By Saqib Iqbal Ahmed
NEW YORK (Reuters) -The U.S. dollar was modestly higher against a basket of currencies on Thursday after data showed the U.S. economy grew at its fastest pace in nearly two years in the third quarter, once again defying dire warnings of a recession that have lingered since 2022.
Gross domestic product increased at a 4.9% annualized rate last quarter, the fastest since the fourth quarter of 2021, the Commerce Department’s Bureau of Economic Analysis said in its advance estimate of third-quarter GDP growth. Economists polled by Reuters had forecast GDP rising at a 4.3% rate.
The dollar index, which measures its strength against a basket of six rivals, was 0.0% higher at 106.58. The index hit a near 3-week high of 106.89 earlier in the session.
“It is reinforcing the message that the U.S. is sort of hanging in there on the economic side and inflation is also remaining somewhat stubborn,” said Brad Bechtel, global head of FX at Jefferies in New York.
“At the margin, that helps the dollar,” Bechtel said.
The GDP numbers follow business activity data earlier this week that highlighted the strength of the U.S. economy relative to the United Kingdom and the European Union.
“The strong Q3 GDP result reinforces the market tension between good data on the one hand and the prospect of higher rates and a more restrictive Fed on the other,” Brian Rose, senior U.S. economist at UBS, said in a note.
“That’s likely to continue generating market choppiness until investors are confident that the economy is cooling but not collapsing and the rate shock is over,” Rose said.
Meanwhile, the European Central Bank left interest rates unchanged as expected on Thursday, snapping an unprecedented streak of 10 consecutive rate hikes while insisting that any talk of rate cuts was premature.
“The statement is very similar to the one in September. Obviously, they had to acknowledge the fact that inflation dropped, which was also what they expected, but ultimately they are still trying to hang on to some sort of hawkish bias saying that inflation remains too high,” said Francesco Pesole, FX strategist at ING in London.
The euro was 0.03% lower at $1.0564.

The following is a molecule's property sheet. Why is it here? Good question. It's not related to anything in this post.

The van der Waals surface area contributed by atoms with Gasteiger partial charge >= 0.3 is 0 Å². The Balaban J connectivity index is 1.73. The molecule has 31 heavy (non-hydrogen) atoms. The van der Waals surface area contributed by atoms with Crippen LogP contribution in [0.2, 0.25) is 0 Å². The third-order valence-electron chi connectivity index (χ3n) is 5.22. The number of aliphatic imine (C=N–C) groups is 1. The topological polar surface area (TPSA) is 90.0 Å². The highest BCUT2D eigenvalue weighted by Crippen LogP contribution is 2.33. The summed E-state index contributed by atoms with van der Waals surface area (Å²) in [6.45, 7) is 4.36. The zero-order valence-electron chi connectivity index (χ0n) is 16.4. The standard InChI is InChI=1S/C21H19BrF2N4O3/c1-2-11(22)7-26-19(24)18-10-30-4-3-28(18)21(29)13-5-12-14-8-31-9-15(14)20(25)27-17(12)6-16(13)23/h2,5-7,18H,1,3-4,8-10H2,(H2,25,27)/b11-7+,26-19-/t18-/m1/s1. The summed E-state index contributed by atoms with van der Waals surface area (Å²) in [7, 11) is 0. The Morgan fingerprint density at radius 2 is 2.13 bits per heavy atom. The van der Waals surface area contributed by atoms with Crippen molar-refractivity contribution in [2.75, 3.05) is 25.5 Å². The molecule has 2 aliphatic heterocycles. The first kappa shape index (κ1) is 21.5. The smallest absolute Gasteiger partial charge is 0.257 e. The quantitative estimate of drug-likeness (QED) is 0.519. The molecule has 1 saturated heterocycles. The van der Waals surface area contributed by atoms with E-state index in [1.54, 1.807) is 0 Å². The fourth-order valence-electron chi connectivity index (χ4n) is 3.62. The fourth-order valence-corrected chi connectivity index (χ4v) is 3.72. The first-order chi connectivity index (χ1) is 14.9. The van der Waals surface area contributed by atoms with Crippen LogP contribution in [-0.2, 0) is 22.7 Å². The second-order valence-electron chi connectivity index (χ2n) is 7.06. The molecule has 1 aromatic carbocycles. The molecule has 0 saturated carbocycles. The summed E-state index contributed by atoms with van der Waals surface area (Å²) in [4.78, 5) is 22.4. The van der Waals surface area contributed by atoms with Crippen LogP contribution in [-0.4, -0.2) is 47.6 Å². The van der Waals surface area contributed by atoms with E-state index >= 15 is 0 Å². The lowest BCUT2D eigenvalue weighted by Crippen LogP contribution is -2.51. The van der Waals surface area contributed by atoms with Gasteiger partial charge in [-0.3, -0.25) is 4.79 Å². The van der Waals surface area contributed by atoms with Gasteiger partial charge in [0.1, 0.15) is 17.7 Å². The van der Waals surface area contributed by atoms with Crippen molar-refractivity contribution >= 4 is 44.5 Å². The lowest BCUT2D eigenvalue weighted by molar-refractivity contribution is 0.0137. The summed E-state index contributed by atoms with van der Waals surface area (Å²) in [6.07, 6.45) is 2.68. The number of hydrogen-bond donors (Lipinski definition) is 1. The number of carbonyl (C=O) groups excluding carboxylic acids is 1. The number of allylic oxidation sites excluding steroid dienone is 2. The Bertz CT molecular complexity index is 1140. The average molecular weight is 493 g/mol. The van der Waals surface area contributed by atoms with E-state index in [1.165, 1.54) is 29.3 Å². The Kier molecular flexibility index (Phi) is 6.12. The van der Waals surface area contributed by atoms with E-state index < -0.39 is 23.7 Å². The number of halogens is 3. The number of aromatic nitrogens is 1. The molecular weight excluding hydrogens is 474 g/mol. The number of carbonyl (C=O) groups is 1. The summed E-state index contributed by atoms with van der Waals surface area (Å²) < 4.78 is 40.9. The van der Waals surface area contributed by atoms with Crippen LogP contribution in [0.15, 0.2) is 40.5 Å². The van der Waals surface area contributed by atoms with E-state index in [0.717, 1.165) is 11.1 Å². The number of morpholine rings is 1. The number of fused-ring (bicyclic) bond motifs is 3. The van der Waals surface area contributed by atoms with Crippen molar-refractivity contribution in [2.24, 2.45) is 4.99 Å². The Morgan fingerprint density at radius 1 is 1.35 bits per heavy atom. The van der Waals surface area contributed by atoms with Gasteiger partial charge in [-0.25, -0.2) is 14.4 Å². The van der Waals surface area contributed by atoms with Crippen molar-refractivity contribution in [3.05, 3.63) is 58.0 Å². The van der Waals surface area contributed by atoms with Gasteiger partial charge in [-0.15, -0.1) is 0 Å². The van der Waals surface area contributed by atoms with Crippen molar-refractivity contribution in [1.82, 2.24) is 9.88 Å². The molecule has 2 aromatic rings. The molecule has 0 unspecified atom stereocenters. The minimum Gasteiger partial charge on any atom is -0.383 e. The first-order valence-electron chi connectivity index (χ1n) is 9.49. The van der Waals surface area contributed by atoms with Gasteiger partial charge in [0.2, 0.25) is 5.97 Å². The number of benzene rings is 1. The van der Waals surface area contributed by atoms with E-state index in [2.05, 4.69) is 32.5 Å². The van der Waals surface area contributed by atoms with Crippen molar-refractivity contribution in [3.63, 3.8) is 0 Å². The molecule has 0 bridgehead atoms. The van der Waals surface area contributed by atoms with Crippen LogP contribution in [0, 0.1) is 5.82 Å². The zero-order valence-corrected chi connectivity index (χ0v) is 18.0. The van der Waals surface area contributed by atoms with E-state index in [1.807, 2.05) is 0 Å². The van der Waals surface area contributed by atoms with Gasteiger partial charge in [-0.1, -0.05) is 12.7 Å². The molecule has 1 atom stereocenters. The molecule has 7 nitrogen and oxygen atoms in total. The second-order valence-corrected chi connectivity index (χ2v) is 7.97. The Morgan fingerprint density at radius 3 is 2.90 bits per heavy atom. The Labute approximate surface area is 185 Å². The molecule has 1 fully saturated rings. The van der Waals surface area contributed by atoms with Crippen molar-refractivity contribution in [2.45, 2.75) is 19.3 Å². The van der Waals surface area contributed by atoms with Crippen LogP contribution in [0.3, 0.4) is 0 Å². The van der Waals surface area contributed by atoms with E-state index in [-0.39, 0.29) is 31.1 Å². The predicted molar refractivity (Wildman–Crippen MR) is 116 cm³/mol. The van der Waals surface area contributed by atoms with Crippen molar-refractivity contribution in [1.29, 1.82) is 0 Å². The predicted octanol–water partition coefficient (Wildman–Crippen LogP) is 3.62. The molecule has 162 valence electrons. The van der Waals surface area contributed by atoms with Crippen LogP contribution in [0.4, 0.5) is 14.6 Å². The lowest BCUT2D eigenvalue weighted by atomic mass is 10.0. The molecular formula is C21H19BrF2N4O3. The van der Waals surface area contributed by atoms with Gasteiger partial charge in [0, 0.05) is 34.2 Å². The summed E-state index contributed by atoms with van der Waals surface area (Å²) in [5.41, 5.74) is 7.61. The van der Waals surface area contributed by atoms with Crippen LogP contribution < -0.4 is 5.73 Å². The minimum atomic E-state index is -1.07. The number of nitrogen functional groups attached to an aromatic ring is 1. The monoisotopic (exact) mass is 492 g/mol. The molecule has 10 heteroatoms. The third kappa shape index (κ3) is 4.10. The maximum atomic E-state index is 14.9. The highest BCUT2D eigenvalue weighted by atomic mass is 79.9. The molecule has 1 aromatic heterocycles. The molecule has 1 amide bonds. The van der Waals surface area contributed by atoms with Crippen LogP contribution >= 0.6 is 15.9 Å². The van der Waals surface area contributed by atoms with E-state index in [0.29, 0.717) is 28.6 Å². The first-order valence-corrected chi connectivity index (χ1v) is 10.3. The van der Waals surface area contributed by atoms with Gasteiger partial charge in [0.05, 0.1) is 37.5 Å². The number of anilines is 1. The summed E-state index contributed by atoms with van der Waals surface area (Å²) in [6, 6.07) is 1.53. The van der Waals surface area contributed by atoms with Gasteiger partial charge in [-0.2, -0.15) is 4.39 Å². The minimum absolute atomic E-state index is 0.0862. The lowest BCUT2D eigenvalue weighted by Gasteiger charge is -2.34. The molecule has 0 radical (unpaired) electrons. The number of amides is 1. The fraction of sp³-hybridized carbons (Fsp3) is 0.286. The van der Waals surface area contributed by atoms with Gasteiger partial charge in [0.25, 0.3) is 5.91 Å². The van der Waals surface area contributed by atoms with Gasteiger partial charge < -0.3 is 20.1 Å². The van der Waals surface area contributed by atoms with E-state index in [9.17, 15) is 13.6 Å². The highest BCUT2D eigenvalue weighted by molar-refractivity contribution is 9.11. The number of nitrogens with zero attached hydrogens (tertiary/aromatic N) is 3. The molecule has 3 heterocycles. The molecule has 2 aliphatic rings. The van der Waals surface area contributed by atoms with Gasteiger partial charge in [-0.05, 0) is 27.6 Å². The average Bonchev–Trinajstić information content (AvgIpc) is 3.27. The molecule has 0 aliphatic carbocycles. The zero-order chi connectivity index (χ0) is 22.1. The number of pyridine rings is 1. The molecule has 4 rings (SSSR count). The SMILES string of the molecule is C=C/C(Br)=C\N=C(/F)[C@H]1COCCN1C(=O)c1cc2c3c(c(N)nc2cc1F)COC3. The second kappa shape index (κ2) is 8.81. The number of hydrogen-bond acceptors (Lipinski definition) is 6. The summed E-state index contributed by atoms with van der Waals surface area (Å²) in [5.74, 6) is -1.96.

The Japanese yen weakened to hit a fresh one-year low of 150.78 per dollar and was not far off the 32-year low of 151.94 it touched in October last year, which led to Japanese authorities intervening in the currency market.
Japanese Finance Minister Shunichi Suzuki earlier warned traders against selling the yen again, saying authorities were closely watching moves. He made no direct comment about the potential for intervention.
A recent surge in global interest rates is heightening pressure on the Bank of Japan to change its bond yield control next week.
Japan’s low yields have made the currency an easy target for short-sellers and funding trades, with the widening gap in interest rates between Japan and the United States leading to persistent weakness in the yen.
Any FX market intervention by Japanese authorities would depend not just on the trading level of the yen but also its volatility, Jefferies’ Bechtel said. The BoJ is set to hold their monetary meeting from Oct. 30-31.
“Maybe they are waiting for that event to be out of the way,” Bechtel said.
The Australian dollar was 0.3% higher at $0.633. It touched a one-year low of $0.6271 earlier in the session.
The head of Australia’s central bank on Thursday said the surprisingly high reading for Australian inflation on Wednesday was around policymakers’ expectations, and they were still considering whether it would warrant a rate rise.
In cryptocurrencies, bitcoin was down 1.2% at $34,084. The world’s largest cryptocurrency has surged 14% this week on speculation that an exchange-traded bitcoin fund is imminent.
(Reporting by Saqib Iqbal Ahmed; Additional reporting by Samuel Indyk in London and Ankur Banerjee in Singapore; Editing by Edwina Gibbs, Lincoln Feast, Deborah Kyvrikosaios, Jonathan Oatis and Diane Craft)